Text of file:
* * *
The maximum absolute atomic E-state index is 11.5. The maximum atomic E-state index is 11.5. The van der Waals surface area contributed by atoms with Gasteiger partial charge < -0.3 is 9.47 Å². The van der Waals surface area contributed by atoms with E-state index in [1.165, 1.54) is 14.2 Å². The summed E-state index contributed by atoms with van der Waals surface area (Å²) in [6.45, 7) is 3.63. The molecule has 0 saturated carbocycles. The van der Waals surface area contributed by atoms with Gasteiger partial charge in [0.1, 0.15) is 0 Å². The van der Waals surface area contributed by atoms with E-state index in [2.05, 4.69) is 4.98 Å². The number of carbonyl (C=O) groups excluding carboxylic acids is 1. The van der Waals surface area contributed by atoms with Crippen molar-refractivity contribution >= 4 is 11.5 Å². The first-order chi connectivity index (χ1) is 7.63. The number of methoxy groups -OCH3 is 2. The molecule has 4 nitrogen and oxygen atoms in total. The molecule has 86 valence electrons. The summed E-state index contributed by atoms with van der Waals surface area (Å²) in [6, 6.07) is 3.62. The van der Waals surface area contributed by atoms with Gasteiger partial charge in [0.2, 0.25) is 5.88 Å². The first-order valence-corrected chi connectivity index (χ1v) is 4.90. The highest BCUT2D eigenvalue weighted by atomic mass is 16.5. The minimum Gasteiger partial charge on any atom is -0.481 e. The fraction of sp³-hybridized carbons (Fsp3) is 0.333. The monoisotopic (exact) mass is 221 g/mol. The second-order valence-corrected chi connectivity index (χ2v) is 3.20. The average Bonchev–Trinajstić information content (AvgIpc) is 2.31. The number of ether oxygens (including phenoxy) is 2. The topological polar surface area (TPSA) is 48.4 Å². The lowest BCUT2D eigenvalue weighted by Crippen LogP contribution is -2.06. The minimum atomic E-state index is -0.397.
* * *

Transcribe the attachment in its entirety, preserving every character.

The maximum absolute atomic E-state index is 11.5. The maximum atomic E-state index is 11.5. The van der Waals surface area contributed by atoms with Gasteiger partial charge < -0.3 is 9.47 Å². The van der Waals surface area contributed by atoms with E-state index in [1.165, 1.54) is 14.2 Å². The summed E-state index contributed by atoms with van der Waals surface area (Å²) in [6.45, 7) is 3.63. The molecule has 0 saturated carbocycles. The van der Waals surface area contributed by atoms with Gasteiger partial charge in [0.1, 0.15) is 0 Å². The van der Waals surface area contributed by atoms with E-state index in [2.05, 4.69) is 4.98 Å². The number of carbonyl (C=O) groups excluding carboxylic acids is 1. The van der Waals surface area contributed by atoms with Crippen molar-refractivity contribution >= 4 is 11.5 Å². The first-order chi connectivity index (χ1) is 7.63. The number of methoxy groups -OCH3 is 2. The molecule has 4 nitrogen and oxygen atoms in total. The molecule has 86 valence electrons. The summed E-state index contributed by atoms with van der Waals surface area (Å²) in [6, 6.07) is 3.62. The van der Waals surface area contributed by atoms with Gasteiger partial charge in [0.2, 0.25) is 5.88 Å². The first-order valence-corrected chi connectivity index (χ1v) is 4.90. The highest BCUT2D eigenvalue weighted by atomic mass is 16.5. The minimum Gasteiger partial charge on any atom is -0.481 e. The fraction of sp³-hybridized carbons (Fsp3) is 0.333. The monoisotopic (exact) mass is 221 g/mol. The second-order valence-corrected chi connectivity index (χ2v) is 3.20. The average Bonchev–Trinajstić information content (AvgIpc) is 2.31. The number of ether oxygens (including phenoxy) is 2. The topological polar surface area (TPSA) is 48.4 Å². The lowest BCUT2D eigenvalue weighted by Crippen LogP contribution is -2.06. The minimum atomic E-state index is -0.397.